Abstract submission for EMI 2018 is open and extended to Friday, February 16, 2018.
October 15, 2017 – February 16, 2018
MS1: Multifunctional Structural ComponentsSimon Laflamme, Iowa State University
An Chen, Iowa State University
Structural components serve the critical function of ensuring strength and serviceability, while sometime adding architectural benefits. The objective of this mini-symposium is to re-think conventional structural components into ones that can serve multiple functions. For example, a structural beam or wall can be augmented with self-sensing properties to predict remaining useful life, with supplemental damping to mitigate multiple types of hazards, or with self-healing mechanisms to improve structural resilience. Discussions are to focus on examples and demonstrations of multifunctional structural components, and on enabling technological advances, such as smart materials and high-performance control systems.
MS2: Integration of Material and Process Modelling in Business Decision Support SystemsSalim Belouettar, Luxembourg Institute of Science and Technology
Ali Daouadji, INSA-Lyon
Carlos Kavka, ESTECO
Material and business selection and design involves seeking the best match between the property profiles of the materials with those required by design combined with cost analysis, Life Cycle Engineering (LCE), societal requirements, regulation, etc. The integration of modelling and simulations techniques to support material selection process is more and more impelling in the materials science and industrial domains, due to the need of effectively designing and producing increasingly sophisticated materials and structures with advanced performance on a competitive time scale. In this perspective, there is a particular need in industry for chemistry/physics-based materials models and modelling workflows that fulfill the following requirements: predicting relevant properties and indicators that capture the performance of materials, accounting for material internal microstructure and effects of processing, validation of predicted data, and relevant management of uncertainty. This implies the need for development and integration and of models to describe the behavior of the class of materials at different scales as well as material-processing-property relationships. In parallel, high performance requires not only comprehensive material properties modelling but also understanding of risks, costs, and business opportunities for a range of decisions, from material selection to designing functional structural components and systems, and for process optimization. In this session, we welcome contributions dedicated to:
- Integration Material and process modelling in business decision,
- Uncertainty management in material selection, design and business process
- Model reduction selection in business decision
- Business Decision and
- Multidisciplinary optimization.
MS3: Topology Optimization: from Algorithmic Developments to ApplicationsMazdak Tootkaboni, University of Massachusetts Dartmouth
Alireza Asadpoure, University of Massachusetts Dartmouth
Mehdi Jalalpour, Cleveland State University Seymour Spence, University of Michigan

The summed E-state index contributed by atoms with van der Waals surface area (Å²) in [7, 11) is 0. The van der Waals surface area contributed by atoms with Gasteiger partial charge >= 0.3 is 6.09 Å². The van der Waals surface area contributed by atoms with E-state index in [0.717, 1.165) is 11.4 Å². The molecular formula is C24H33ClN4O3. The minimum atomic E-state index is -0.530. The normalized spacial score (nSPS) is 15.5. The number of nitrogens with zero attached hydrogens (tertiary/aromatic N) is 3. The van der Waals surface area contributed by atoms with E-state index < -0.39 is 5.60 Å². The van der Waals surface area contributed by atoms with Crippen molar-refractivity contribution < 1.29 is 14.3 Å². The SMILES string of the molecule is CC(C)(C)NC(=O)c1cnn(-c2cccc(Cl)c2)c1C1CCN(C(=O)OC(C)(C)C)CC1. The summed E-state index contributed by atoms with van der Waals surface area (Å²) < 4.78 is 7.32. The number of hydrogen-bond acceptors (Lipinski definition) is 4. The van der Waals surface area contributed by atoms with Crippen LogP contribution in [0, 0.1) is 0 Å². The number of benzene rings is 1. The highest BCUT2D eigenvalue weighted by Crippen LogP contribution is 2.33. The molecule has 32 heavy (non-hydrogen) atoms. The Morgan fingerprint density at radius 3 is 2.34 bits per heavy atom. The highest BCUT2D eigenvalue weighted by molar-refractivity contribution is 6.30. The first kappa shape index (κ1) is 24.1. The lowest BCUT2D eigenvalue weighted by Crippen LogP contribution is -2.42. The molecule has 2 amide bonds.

James Guest, Johns Hopkins University
This special session of the EMI 2017 Conference will bring together researchers to discuss the latest advancements in topology optimization. Contributions discussing algorithmic developments in topology optimization, as well as novel applications in solid and structural mechanics, fluid flow, heat transfer, electro-magnetics and multi-physics problems are invited. Contributions focusing on topology optimization under uncertainty and its associated theoretical and computational challenges, and those pertaining to the design of material microarchitectures, devices and mechanisms are of particular interest. Contributions in the area of manufacturing-aware topology optimization as well as topology optimization for additive manufacturing are especially welcome. This MS is sponsored by the EMI Computational Mechanics and Probabilistic Mechanics Committees.
MS4: Advances in Quantitative Engineering Sustainability, Physics-Based and Data-Driven Modeling and PredictionArghavan Louhghalam, University of Massachusetts Dartmouth
Marta Gonzalez, Massachusetts Institute of Technology
Franz-Josef Ulm, Massachusetts Institute of Technology
Roger Ghanem, University of Southern California
This mini symposium will draw together researchers in the field of quantitative engineering sustainability to discuss state-of-the-art techniques and models developed for assessing the sustainability of engineering infrastructures. Latest contributions on developing mechanics-based models for assessing the energy efficiency of buildings and pavement systems, modeling of complex systems such as cities and transportation networks, incorporation of uncertainty in parameters affecting environmental footprint of engineering structures, application of big data analytics in building predictive models as well as application of novel sustainable design tools in maintenance and design practices are invited.
MS5: Architected Materials: Advances in Modeling, Design, Fabrication, Characterization, and ApplicationsMazdak Tootkaboni, University of Massachusetts Dartmouth
Alireza Asadpoure, University of Massachusetts Dartmouth
Arghavan Louhghalam, University of Massachusetts Dartmouth
James Guest, Johns Hopkins University
Lorenzo Valdevit, University of California Irvine